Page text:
Blog: SANS Digital Forensics and Incident Response Blog: Category - Evidence Acquisition

Blog: SANS Digital Forensics and Incident Response Blog:

Case Leads: A Forensicator's take on BlackHat/DefCon/BSides

It's been a busy time in digital forensics and incident response (DFIR). Every summer, for over 20 years, infosec and forensicators and old school hackers have gathered in Las Vegas. A mixture of very deep tech talks, trainings, and technology oriented distractions "flood the zone" in Las Vegas. Close to 15-20,000 people were in Las Vegas this summer for what has now evolved into three separate conferences, all in the same week.

July 27th was the start of Black Hat atCaesars Palace in Las Vegas. The conference kicks off with training in the last weekend of the month, and finishes onWednesday, July 31st and Thursday, August 1st, with lectures and technical demonstrations, called "Black Hat Briefings." This year, in the wake of the NSA/Snowden rowe, NSA Director, General Keith Alexander gave the opening keynote. Black Hat was more corporate than ever, with more sponsor banners, and sponsor-generated talks (disclosed by the organizers, and placed in a separate area, bravo!)

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Encrypted Disk Detector Version 2

Last year I covered the free Encrypted Disk Detector (EDD) tool and challenged the community to help crowdsource its development [link]. Thank you to all that took part in the experiment. Magnet Forensics announced today that Encrypted Disk Detector version 2 is available [get it here].

Survey Results


In addition to encouraging additional development of EDD, a side benefit of the project was to get an idea of the most popular disk encryption products being deployed. Figure 1 provides the survey results, with Checkpoint Full Disk Encryption, Symantec Endpoint Encryption, and Sophos (formerly Utimaco) Safeguard rounding out the top three. I think many of us could ...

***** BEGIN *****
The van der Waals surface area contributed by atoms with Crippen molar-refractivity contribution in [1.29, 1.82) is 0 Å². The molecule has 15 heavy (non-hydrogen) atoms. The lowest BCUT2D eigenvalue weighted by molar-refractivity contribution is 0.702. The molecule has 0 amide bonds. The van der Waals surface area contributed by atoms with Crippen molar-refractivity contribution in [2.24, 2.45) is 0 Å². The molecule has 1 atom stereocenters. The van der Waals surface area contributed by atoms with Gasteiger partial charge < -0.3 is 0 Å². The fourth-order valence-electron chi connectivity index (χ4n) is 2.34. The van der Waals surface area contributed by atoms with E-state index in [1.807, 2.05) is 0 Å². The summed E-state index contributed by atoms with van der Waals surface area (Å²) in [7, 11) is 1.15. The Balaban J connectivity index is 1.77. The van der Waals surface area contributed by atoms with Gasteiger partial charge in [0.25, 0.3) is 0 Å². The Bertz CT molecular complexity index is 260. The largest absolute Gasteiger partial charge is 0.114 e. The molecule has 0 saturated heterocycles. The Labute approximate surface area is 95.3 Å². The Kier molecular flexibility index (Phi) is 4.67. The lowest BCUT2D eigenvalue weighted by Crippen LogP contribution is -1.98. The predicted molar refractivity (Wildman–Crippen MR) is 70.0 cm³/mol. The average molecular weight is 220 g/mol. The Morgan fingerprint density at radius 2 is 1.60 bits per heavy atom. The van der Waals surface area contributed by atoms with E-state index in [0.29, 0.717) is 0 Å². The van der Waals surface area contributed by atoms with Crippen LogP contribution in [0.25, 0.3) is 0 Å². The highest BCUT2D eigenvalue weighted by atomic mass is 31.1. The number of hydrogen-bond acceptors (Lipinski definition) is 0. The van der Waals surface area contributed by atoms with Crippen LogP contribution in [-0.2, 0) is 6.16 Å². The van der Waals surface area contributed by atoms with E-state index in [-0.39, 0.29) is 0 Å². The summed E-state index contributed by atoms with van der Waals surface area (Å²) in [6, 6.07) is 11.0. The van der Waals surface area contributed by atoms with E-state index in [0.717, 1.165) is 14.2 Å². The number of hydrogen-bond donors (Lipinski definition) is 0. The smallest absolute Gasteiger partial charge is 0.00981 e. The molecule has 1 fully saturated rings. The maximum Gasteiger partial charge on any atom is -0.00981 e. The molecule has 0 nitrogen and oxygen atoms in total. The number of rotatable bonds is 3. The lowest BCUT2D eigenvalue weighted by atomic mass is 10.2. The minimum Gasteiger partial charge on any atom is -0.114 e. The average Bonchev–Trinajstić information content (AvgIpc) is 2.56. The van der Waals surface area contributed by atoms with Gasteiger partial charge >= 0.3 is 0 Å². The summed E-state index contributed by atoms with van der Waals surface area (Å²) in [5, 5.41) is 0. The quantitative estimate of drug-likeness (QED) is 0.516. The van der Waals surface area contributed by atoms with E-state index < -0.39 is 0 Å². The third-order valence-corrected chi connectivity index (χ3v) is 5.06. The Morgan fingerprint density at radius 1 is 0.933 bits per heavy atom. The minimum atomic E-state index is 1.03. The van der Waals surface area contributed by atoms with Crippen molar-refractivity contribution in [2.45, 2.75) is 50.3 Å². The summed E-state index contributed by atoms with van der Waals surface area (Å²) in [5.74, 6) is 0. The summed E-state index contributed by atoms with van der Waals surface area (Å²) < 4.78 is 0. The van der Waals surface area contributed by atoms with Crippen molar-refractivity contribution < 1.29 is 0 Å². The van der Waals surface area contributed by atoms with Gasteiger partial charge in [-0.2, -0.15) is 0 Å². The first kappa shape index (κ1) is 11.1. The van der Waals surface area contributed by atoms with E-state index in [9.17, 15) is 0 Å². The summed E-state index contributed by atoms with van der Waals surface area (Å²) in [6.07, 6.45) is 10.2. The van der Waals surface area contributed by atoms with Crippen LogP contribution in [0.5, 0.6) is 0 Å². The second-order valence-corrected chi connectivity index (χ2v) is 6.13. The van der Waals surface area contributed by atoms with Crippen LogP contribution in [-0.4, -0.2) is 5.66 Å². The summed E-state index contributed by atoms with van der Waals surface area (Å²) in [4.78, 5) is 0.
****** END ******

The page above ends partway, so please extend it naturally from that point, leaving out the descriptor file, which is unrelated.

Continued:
Cloud Forensics with F-Response

Like many great inventions, the idea behind F-Response is so simple and elegant it is hard not to punish yourself for not thinking of it. Using the iSCSI protocol to provide read-only mounting of remote devices opens up a wealth of options for those of us working in geographically dispersed environments. I have used it for everything from remote imaging to fast forensic triage to live memory analysis. F-Response is vendor-neutral and tool independent, essentially opening up a network pipe to remote devices and allowing the freedom of using nearly any tool in your kit. The product is so good, I really wouldn't blame them for just sitting back and counting their money. Luckily, counting money gets boring fast, so instead the folks at F-Response have kept innovating and adding value. Their latest additions are new "Connector" tools: Database, Cloud, and Email.

Now is the time to start planning how to acquire forensic copies of all that data your organization is pushing

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Caseleads: South Korea Attack Forensics; Google Glass Brings Discoverable Evidence To Litigation; The Post Data Breach Boom; Fighting Insider Fraudsters

Mark this date: On March 20th 2013, the non-technical managers may finally start to understand what a digital forensics professional actually does. With the massive cyber attacks on South Korean banks, media outlets, and ISPs, the role of forensicators is put front and center. The attack(s) resulted in widespread ATM outages, online banking and mobile banking offline, and tens of thousands of PCs wiped of all their data. At minimum, non-technical decision makers should finally start to understand that cyber attackers are not targeting "someone else." The attacks in South Korea had an impact on the bottom line of many South Korean firms. Since many of the same strategies for information security and incident response are used by most westernized nations, many experts agree that the attacks in South Korea are a warning sign of what could happen in the United States. We have analytical coverage of the South Korean attacks, with stories and drill downs that go beyond the

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Case Leads: DFIR Lessons from Sandy; The Advanced Persistent Intruder; The Secure Breach; Windows8 Forensics; South Carolina Tax Info Protected by "TWO FIREWALLS"

The general public is getting a lesson in incident response with the post Hurricane Sandy storm damage in the Northeastern part of the United States. Your case leads blogger is working on incident responses related to the storm. Many non-technical professionals have had a chance to witness the challenges of DFIR. And some are starting to ask some very intelligent questions: How resistant are IT systems to intentional cyber attacks? Could attackers do more damage than a natural disaster? We have stories this week that try to answer the question this way: Do we need a strategic shift in how we respond to incidents? Listen to the interview with Conrad Constantine on his take regarding a new approach to incident response.

Before all the storm coverage saturated the news, there were a flurry of news stories following Secretary of Defense Leon Panetta's statements on how poorly prepared the nation's critical infrastructure is vulnerable to cyber attacks. And, after Hurricane

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